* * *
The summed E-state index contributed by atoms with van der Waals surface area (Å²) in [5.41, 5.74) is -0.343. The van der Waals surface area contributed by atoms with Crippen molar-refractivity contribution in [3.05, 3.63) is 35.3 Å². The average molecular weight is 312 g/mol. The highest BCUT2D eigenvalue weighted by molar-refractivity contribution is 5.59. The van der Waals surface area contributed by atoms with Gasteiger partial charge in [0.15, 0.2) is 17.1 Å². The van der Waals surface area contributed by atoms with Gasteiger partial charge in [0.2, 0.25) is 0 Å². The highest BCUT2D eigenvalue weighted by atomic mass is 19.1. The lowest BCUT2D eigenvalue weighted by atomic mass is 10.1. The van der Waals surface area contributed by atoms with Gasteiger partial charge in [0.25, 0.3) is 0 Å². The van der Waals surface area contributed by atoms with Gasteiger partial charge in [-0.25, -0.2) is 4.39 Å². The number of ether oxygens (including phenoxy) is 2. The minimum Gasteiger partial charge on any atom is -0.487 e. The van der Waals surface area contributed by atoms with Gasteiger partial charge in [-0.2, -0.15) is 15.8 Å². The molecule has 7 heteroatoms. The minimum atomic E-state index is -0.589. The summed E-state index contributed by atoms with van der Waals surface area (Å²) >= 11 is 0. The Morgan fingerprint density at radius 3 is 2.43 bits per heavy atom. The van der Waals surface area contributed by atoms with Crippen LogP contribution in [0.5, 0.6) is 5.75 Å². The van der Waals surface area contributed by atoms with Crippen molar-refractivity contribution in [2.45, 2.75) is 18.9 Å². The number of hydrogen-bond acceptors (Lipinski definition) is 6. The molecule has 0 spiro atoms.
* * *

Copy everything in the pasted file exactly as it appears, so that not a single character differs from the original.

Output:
The summed E-state index contributed by atoms with van der Waals surface area (Å²) in [5.41, 5.74) is -0.343. The van der Waals surface area contributed by atoms with Crippen molar-refractivity contribution in [3.05, 3.63) is 35.3 Å². The average molecular weight is 312 g/mol. The highest BCUT2D eigenvalue weighted by molar-refractivity contribution is 5.59. The van der Waals surface area contributed by atoms with Gasteiger partial charge in [0.15, 0.2) is 17.1 Å². The van der Waals surface area contributed by atoms with Gasteiger partial charge in [0.2, 0.25) is 0 Å². The highest BCUT2D eigenvalue weighted by atomic mass is 19.1. The lowest BCUT2D eigenvalue weighted by atomic mass is 10.1. The van der Waals surface area contributed by atoms with Gasteiger partial charge in [0.25, 0.3) is 0 Å². The van der Waals surface area contributed by atoms with Gasteiger partial charge in [-0.25, -0.2) is 4.39 Å². The number of ether oxygens (including phenoxy) is 2. The minimum Gasteiger partial charge on any atom is -0.487 e. The van der Waals surface area contributed by atoms with Gasteiger partial charge in [-0.2, -0.15) is 15.8 Å². The molecule has 7 heteroatoms. The minimum atomic E-state index is -0.589. The summed E-state index contributed by atoms with van der Waals surface area (Å²) >= 11 is 0. The Morgan fingerprint density at radius 3 is 2.43 bits per heavy atom. The van der Waals surface area contributed by atoms with Crippen LogP contribution in [0.5, 0.6) is 5.75 Å². The van der Waals surface area contributed by atoms with Crippen molar-refractivity contribution in [2.45, 2.75) is 18.9 Å². The number of hydrogen-bond acceptors (Lipinski definition) is 6. The molecule has 0 spiro atoms.